As a student in Ang Mo Kio Secondary School, he would be late for school because he was hooked on the radio plays broadcast at noon on the Rediffusion radio station.

Following the plays regularly, however, taught him storytelling elements such as cliffhangers and how to "carry a story forward to compel listeners to tune in, and craft it in a way to hold their attention, and keep them in suspense".

O studied English and literature in school, but scored C6 grades for both subjects at the O-level examinations ("A lot of memorisation that killed my love for reading", he recalls).

He took up a diploma in mecha- tronics at Temasek Polytechnic, as he had no idea what to pursue then.

His National Service stint marked a turning point, as he had to travel to Pasir Laba Camp near Tuas for his military training.

Failing in order to succeed

The public transport rides of more than an hour gave him time to read the Pulitzer and Man Booker Prize winners. He counts American writer Raymond Carver and Japanese author Banana Yoshimoto as two of his biggest literary influences.

"Carver taught me that a sentence may look deceptively simple, but it takes a lot to pare it down to what you want to convey. I try to emulate Yoshimoto in my work as her stories are sad, soulful and beautiful."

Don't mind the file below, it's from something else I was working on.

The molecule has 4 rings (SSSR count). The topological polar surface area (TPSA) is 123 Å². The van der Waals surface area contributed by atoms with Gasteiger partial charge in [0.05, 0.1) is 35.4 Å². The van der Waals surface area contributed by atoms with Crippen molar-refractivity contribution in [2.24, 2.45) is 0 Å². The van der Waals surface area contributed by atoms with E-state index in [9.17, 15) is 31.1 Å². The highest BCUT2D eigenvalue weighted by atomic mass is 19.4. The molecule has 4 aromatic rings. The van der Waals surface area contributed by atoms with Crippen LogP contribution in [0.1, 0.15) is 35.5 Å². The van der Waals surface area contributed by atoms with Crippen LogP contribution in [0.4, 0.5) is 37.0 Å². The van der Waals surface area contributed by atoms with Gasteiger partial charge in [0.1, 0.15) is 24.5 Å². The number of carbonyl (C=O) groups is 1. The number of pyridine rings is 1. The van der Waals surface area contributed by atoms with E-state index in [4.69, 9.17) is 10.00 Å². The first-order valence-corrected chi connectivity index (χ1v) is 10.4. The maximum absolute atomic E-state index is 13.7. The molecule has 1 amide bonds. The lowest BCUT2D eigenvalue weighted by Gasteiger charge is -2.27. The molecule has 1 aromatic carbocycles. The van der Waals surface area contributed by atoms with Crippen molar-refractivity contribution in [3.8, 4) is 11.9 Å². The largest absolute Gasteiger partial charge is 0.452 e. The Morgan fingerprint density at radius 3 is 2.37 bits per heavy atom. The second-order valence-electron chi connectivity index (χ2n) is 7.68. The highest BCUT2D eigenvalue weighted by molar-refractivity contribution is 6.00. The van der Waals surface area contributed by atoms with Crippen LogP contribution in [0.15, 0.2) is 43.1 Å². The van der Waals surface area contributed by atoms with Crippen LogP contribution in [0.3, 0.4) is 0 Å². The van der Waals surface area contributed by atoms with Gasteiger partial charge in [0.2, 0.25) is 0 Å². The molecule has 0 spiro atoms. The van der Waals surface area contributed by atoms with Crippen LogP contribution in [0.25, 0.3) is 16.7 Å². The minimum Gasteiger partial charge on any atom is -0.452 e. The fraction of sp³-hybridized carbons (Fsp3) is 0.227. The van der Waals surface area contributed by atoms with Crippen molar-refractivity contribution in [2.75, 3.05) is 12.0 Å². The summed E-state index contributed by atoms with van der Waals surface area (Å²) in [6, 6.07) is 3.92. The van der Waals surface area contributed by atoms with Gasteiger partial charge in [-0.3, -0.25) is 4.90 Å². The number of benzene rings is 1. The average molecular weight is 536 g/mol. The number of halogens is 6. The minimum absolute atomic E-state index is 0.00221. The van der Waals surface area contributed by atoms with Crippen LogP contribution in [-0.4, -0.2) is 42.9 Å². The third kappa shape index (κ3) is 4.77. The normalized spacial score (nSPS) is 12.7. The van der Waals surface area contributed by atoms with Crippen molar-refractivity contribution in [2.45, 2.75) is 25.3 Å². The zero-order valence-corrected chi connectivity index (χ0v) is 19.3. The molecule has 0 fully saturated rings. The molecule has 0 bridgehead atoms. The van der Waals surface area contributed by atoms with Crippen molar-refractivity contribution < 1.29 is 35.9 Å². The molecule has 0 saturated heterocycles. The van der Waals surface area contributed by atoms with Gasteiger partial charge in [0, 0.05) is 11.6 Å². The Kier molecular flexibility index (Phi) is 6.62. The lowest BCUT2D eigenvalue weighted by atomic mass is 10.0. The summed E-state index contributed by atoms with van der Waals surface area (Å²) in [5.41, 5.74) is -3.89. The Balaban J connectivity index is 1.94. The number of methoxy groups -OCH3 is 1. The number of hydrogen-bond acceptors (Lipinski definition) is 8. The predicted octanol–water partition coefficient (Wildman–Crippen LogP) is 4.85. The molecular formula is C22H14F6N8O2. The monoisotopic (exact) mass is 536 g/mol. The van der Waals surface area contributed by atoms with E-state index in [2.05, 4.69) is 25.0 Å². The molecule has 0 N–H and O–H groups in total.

He got a job in a telecommunications company after national service, but did not enjoy working with telephone systems and left three months later.

"After 21/2 years of reading, I knew I wanted to do something dealing with words, so I looked for marketing communications and public relations jobs," he says.

He eventually joined Mediacorp as a marketing and communications executive and was asked to star in an episode of Crimewatch by a show producer.

"He told me, 'You look like a failed IT entrepreneur who lost a lot of money.' All I did was make a call on the phone, loosen my tie and look dejected," recalls O, mimicking the action and laughing.

In 2000, he enrolled in a part-time English language and literature course at the Singapore Institute Of Management. "I wanted to be able to go into a text, understand and dissect it - to learn those kinds of skills," he says. He later started writing for magazines and online publications, and even applied to be a journalist at Singapore Press Holdings, but was rejected thrice.

Hoping to expand his repertoire, he wrote a screenplay and directed a short film about a mother who may have possibly killed her child. "It was so terribly conceived. I think it won a merit prize at a competition and was screened at a film event, but I didn't even go to see it. I'm my own worst critic," he says.

He also feels the same way about his first self-published short story collection, Free-Falling Man (2005), which he wrote while holding a full-time job as a marketing communications manager.

"I'm trying to destroy any copy of it that I can find now. It was one of my first attempts at fiction writing and it was cringe-worthy."

Such is the author's candour and self-deprecating humour. He flashes a broad smile and often breaks out in nervous laughter when he answers questions.

Looking back on his career, he says: "I believe that sometimes, you have to fail, fail and fail. I tried fiction-writing because I had failed at almost everything else. So it sounds like it's my concubine, right? But actually, it's my one true love."

A version of this article appeared in the print edition of The Straits Times on July 05, 2016, with the headline 'O comes full circle'. Print Edition | Subscribe